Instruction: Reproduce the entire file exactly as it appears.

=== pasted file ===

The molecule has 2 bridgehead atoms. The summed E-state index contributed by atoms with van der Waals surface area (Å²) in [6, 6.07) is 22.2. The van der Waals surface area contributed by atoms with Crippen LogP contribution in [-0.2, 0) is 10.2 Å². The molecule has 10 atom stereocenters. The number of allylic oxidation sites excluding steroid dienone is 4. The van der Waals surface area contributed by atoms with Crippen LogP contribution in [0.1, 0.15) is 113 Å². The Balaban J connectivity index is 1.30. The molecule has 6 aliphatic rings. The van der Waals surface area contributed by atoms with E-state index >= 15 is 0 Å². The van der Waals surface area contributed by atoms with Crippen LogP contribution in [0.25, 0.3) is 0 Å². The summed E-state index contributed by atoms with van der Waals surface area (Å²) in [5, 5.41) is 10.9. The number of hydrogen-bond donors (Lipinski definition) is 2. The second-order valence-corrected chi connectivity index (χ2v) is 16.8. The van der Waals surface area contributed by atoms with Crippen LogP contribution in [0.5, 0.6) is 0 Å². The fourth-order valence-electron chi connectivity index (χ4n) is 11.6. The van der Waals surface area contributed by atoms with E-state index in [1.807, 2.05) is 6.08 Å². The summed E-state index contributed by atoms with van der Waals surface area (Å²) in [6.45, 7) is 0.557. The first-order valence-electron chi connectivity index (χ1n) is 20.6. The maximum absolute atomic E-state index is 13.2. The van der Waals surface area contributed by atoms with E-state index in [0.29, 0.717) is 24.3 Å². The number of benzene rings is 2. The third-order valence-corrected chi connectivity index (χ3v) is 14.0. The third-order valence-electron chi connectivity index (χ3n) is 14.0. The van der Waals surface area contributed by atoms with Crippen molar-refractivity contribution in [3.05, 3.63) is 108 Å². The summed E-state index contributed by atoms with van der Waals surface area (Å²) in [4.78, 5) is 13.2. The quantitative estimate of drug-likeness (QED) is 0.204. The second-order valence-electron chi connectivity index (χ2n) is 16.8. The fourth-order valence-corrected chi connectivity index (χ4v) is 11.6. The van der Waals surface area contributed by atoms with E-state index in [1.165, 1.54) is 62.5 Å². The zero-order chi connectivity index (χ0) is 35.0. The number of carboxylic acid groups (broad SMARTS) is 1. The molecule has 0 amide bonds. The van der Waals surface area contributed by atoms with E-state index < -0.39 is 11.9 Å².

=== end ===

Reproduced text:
The molecule has 2 bridgehead atoms. The summed E-state index contributed by atoms with van der Waals surface area (Å²) in [6, 6.07) is 22.2. The van der Waals surface area contributed by atoms with Crippen LogP contribution in [-0.2, 0) is 10.2 Å². The molecule has 10 atom stereocenters. The number of allylic oxidation sites excluding steroid dienone is 4. The van der Waals surface area contributed by atoms with Crippen LogP contribution in [0.1, 0.15) is 113 Å². The Balaban J connectivity index is 1.30. The molecule has 6 aliphatic rings. The van der Waals surface area contributed by atoms with E-state index >= 15 is 0 Å². The van der Waals surface area contributed by atoms with Crippen LogP contribution in [0.25, 0.3) is 0 Å². The summed E-state index contributed by atoms with van der Waals surface area (Å²) in [5, 5.41) is 10.9. The number of hydrogen-bond donors (Lipinski definition) is 2. The second-order valence-corrected chi connectivity index (χ2v) is 16.8. The van der Waals surface area contributed by atoms with Crippen LogP contribution in [0.5, 0.6) is 0 Å². The fourth-order valence-electron chi connectivity index (χ4n) is 11.6. The van der Waals surface area contributed by atoms with E-state index in [1.807, 2.05) is 6.08 Å². The summed E-state index contributed by atoms with van der Waals surface area (Å²) in [6.45, 7) is 0.557. The first-order valence-electron chi connectivity index (χ1n) is 20.6. The maximum absolute atomic E-state index is 13.2. The van der Waals surface area contributed by atoms with E-state index in [0.29, 0.717) is 24.3 Å². The number of benzene rings is 2. The third-order valence-corrected chi connectivity index (χ3v) is 14.0. The third-order valence-electron chi connectivity index (χ3n) is 14.0. The van der Waals surface area contributed by atoms with Crippen molar-refractivity contribution in [3.05, 3.63) is 108 Å². The summed E-state index contributed by atoms with van der Waals surface area (Å²) in [4.78, 5) is 13.2. The quantitative estimate of drug-likeness (QED) is 0.204. The second-order valence-electron chi connectivity index (χ2n) is 16.8. The fourth-order valence-corrected chi connectivity index (χ4v) is 11.6. The van der Waals surface area contributed by atoms with E-state index in [1.165, 1.54) is 62.5 Å². The zero-order chi connectivity index (χ0) is 35.0. The number of carboxylic acid groups (broad SMARTS) is 1. The molecule has 0 amide bonds. The van der Waals surface area contributed by atoms with E-state index < -0.39 is 11.9 Å².